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“Investing and trading in Bitcoin is perceived as difficult, with no clearly-defined process or marketplace like there is for traditional stocks, shares and currencies, but it need not be that way thanks to market innovation“
Bitcoin is a reinvention in money and finance that has captured the imagination of millions around the world. Mistrust of the ‘big banks’ and of government monetary policy decisions has taken them down a path that inevitably leads to Bitcoin. Unfortunately, for some the path ends here, when they realise that buying and selling Bitcoin is often a highly troublesome task.
The cryptocurrency market is still in its infancy. There are noticeable growing pains, with demand outstripping the supply of reliable and secure exchanges. The largest exchanges have an enormous backlog of support tickets and ID verification checks. A colleague of mine signed up to one of the top five exchanges, five months later she received an apology and a request for extra verification documents.
Many of the largest exchanges only accept US dollars (USD), meaning a currency conversion charge of around three per cent for those that don’t have USD bank accounts. You can’t send the money using a currency converter as it must come from an account under your name. Unless you’re willing to open a USD account, the majority of participants are down about three per cent before they even place a buy order.
Once your money has arrived safely at the exchange – minus currency conversion – you can start to buy your favourite cryptocurrencies. While this may seem like the simple part, more trouble unfortunately lies ahead. The history of cryptocurrency exchange hacks dictates that best practice is to store your Bitcoin off of an exchange, so that you can control the private keys. This isn’t a simple as it sounds as you need to:
- Select the most secure wallets
- Store your passwords
- Store/know your backup phrases
Far too many stories have emerged of users losing access to their cryptocurrency investments because one or more of the above is no longer known or available to them. Similarly, if you accidentally send Bitcoin to the wrong Bitcoin Cash address, then there is no personal or business banker you can turn to for help to retrieve the funds. They are gone – forever.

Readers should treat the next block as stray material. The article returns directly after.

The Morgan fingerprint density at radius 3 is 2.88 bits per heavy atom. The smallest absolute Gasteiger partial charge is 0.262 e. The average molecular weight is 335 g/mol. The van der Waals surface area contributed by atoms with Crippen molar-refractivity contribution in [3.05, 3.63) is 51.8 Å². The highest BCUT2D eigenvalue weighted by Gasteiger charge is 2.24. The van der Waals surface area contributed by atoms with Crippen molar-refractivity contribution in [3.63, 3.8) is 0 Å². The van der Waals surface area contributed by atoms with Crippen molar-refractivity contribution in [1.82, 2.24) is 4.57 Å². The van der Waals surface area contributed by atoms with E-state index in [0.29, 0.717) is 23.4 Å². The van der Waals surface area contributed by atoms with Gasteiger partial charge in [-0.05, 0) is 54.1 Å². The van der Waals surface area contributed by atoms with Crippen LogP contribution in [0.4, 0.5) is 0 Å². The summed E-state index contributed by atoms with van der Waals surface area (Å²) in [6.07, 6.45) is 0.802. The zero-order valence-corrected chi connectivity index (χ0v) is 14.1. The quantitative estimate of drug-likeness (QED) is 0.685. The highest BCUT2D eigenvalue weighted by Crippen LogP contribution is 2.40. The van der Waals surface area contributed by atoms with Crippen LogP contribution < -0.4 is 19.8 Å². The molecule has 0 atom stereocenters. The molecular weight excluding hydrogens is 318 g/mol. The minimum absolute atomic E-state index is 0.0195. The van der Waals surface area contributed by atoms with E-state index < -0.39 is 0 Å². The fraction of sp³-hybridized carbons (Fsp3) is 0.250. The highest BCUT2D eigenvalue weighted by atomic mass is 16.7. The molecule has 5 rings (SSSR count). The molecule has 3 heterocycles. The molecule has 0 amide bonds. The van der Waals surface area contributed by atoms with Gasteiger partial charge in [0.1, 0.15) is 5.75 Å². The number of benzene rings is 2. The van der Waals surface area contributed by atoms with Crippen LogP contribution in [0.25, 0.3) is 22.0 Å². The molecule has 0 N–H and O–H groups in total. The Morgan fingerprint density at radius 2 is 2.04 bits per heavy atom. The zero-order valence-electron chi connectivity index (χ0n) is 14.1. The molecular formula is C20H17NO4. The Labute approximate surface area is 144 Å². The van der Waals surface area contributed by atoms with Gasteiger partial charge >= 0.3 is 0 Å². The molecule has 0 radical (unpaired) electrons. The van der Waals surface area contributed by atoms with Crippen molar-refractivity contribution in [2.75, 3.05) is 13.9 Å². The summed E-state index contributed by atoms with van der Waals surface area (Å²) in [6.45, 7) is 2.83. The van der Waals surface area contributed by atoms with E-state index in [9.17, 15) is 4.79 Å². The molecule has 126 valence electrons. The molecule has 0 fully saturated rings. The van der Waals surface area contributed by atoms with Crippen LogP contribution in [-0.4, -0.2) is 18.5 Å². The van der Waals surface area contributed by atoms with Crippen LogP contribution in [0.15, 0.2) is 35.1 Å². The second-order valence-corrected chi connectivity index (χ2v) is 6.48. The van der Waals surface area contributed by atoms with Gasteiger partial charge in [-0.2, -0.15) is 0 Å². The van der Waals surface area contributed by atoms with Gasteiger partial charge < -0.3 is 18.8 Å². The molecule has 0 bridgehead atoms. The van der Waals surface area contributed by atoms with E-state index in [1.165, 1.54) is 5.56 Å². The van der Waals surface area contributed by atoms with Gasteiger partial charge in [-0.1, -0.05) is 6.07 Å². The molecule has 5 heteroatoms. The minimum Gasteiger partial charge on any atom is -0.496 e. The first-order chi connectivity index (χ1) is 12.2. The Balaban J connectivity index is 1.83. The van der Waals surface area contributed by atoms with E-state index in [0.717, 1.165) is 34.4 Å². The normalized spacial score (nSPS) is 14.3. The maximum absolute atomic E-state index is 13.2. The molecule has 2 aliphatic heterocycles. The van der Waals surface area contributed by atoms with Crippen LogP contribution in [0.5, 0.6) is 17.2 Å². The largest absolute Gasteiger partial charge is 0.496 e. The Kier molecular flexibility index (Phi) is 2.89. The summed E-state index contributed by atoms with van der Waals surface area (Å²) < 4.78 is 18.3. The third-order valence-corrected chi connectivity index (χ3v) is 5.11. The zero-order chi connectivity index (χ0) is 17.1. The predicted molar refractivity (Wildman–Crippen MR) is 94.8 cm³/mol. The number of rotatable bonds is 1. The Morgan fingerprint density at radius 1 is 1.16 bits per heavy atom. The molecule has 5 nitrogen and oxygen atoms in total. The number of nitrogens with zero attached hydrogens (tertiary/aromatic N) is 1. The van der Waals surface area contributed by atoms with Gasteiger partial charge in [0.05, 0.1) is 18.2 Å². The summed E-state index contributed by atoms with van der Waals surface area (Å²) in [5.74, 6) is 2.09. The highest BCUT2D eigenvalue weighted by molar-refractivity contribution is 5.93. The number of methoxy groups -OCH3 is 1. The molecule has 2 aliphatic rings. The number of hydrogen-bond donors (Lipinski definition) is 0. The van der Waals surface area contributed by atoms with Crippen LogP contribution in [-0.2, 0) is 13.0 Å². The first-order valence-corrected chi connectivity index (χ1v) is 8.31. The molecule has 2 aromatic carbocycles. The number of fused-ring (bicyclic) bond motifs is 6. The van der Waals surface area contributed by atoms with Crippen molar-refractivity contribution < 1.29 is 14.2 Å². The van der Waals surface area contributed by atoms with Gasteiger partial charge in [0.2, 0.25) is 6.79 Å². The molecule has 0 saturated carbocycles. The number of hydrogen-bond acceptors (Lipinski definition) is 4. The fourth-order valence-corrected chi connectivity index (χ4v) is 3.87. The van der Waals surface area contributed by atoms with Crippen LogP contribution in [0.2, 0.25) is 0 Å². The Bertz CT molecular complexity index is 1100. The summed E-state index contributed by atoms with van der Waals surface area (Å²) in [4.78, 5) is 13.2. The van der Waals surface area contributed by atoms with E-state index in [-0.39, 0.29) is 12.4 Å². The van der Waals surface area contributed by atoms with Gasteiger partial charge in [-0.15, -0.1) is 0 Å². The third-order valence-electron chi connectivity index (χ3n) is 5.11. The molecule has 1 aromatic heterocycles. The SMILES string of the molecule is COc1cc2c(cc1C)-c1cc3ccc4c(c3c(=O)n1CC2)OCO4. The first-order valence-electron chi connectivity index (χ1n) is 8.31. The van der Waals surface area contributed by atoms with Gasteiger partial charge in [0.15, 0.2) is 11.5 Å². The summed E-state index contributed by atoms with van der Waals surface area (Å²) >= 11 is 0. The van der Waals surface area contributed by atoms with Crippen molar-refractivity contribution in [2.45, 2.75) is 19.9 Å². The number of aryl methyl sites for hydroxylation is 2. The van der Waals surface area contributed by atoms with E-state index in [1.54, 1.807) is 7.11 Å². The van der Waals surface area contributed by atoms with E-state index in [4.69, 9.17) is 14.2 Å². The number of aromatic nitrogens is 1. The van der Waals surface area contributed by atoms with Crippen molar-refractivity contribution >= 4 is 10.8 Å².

The role of forking
Bitcoin forked in August 2017, splitting into Bitcoin and Bitcoin Cash. In effect, the one currency became two variants with their own separate future paths. Depending on where you stored your Bitcoin before the fork, you may not have received it yet or may never even see your Bitcoin Cash. If they were offline, in so-called “cold storage”, it will take some technical know-how to get them out safely.
The journey is not over once you finally exchange funds into your cryptocurrencies, as you may wish to sell your currency as and when you need the cash. If this is the case, you will need to send your Bitcoin back to the exchange. To get the best price, you will need to sell on the USD market. Once sold, the exchange will charge ‘in-house’ forex conversions fees to send the USD received to a Sterling, Euro or any other traditional currency account. This fee can be up to three per cent.
Counting the cost
You have bought and sold your Bitcoin, and it’s been both difficult and costly. Just through fees you have seen 4-6 per cent skimmed off your revenue- not to mention the time and technical difficulties of adhering to Bitcoin best practices by storing your currency off exchanges. This model is clearly not accessible to the masses and needs to be simplified to encourage mainstream adoption.
However, there is a light at the end of the tunnel. Exchanges such as CoinMetro are overcoming these barriers to adoption. The solution lies in not creating a new and independent financial system, but in adapting the current financial systems to seamlessly integrate Bitcoin. This would solve many of the pain points that occur when the cryptocurrency and banking worlds collide: banks which shut personal accounts to customers that have bought Bitcoin, or banks which decline credit card transactions for cryptocurrency purchases.
Bitcoin advocates know the old system is broken, but need to accept a crypto-only model has its flaws as well. The hybrid approach holds great promise and makes for the most cost-effective and effortless approach.
The retail forex sector is best placed to make Bitcoin accessible to the masses. FXPIG was part of the industry effort in the early 2000s to build a retail forex market from scratch. It can again lead the charge and use its expertise to make Bitcoin investing simple and interoperable with existing currencies.
Regulating the trading of cryptocurrencies
Regulation is the main reason why retail forex companies like FXPIG are best suited to create simpler Bitcoin exchanges and services. They have a successful regulatory compliance record which creates a greater sense of trust between them and their banking partners. The turbulent banking relationships with Bitcoin currency and Bitcoin exchanges are the source of the friction. Established retail forex services can use existing banking networks to accept multiple fiat currencies with fees much closer to spot, they have the infrastructure to accept SEPA, SWIFT, credit card and local bank payment. Simple storage and spending of Bitcoin as well as a great user interface are the last pieces of the puzzle.
Before the millennium, forex trading was considered the exclusive domain of professional traders. The early retail forex services managed to take a complex product and simplify it, carving out an entirely new industry. Mass adoption will be good for Bitcoin as it will stabilise the price and encourage innovation to improve the chain. Out of all the innovators in the Bitcoin space, retail forex companies will be the ones to bring Bitcoin to the masses.
Bitcoin and Blockchain Fair Media Partner: Crypto News Australia